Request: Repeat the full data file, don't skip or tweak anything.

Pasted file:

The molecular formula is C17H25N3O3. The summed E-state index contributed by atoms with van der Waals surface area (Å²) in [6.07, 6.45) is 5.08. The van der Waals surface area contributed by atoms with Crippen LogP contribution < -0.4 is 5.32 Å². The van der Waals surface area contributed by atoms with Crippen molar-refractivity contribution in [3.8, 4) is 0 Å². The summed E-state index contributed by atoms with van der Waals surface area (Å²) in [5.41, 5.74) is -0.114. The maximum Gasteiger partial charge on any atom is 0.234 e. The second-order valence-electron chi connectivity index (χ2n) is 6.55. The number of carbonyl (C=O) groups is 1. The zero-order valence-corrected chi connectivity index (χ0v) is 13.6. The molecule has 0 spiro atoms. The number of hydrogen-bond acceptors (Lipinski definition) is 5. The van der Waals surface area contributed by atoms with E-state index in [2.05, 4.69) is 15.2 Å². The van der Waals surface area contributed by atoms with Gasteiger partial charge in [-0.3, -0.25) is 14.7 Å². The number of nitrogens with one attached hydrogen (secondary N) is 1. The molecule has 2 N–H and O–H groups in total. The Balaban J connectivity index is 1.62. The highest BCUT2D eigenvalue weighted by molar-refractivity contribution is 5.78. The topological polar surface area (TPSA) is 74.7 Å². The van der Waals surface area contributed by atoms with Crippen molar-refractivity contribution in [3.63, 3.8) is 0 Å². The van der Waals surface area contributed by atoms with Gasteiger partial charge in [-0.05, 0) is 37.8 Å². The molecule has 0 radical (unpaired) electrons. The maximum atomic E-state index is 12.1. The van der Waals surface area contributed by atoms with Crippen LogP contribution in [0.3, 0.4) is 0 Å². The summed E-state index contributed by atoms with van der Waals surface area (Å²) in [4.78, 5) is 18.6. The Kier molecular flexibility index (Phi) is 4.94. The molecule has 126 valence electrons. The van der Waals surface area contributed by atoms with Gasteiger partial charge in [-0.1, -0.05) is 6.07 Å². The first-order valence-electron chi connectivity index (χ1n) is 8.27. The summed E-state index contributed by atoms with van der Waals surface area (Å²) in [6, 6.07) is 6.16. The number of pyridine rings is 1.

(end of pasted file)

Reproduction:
The molecular formula is C17H25N3O3. The summed E-state index contributed by atoms with van der Waals surface area (Å²) in [6.07, 6.45) is 5.08. The van der Waals surface area contributed by atoms with Crippen LogP contribution < -0.4 is 5.32 Å². The van der Waals surface area contributed by atoms with Crippen molar-refractivity contribution in [3.8, 4) is 0 Å². The summed E-state index contributed by atoms with van der Waals surface area (Å²) in [5.41, 5.74) is -0.114. The maximum Gasteiger partial charge on any atom is 0.234 e. The second-order valence-electron chi connectivity index (χ2n) is 6.55. The number of carbonyl (C=O) groups is 1. The zero-order valence-corrected chi connectivity index (χ0v) is 13.6. The molecule has 0 spiro atoms. The number of hydrogen-bond acceptors (Lipinski definition) is 5. The van der Waals surface area contributed by atoms with E-state index in [2.05, 4.69) is 15.2 Å². The van der Waals surface area contributed by atoms with Gasteiger partial charge in [-0.3, -0.25) is 14.7 Å². The number of nitrogens with one attached hydrogen (secondary N) is 1. The molecule has 2 N–H and O–H groups in total. The Balaban J connectivity index is 1.62. The highest BCUT2D eigenvalue weighted by molar-refractivity contribution is 5.78. The topological polar surface area (TPSA) is 74.7 Å². The van der Waals surface area contributed by atoms with Crippen molar-refractivity contribution in [3.63, 3.8) is 0 Å². The van der Waals surface area contributed by atoms with Gasteiger partial charge in [-0.05, 0) is 37.8 Å². The molecule has 0 radical (unpaired) electrons. The maximum atomic E-state index is 12.1. The van der Waals surface area contributed by atoms with Crippen LogP contribution in [0.3, 0.4) is 0 Å². The summed E-state index contributed by atoms with van der Waals surface area (Å²) in [4.78, 5) is 18.6. The Kier molecular flexibility index (Phi) is 4.94. The molecule has 126 valence electrons. The van der Waals surface area contributed by atoms with Gasteiger partial charge in [-0.1, -0.05) is 6.07 Å². The first-order valence-electron chi connectivity index (χ1n) is 8.27. The summed E-state index contributed by atoms with van der Waals surface area (Å²) in [6, 6.07) is 6.16. The number of pyridine rings is 1.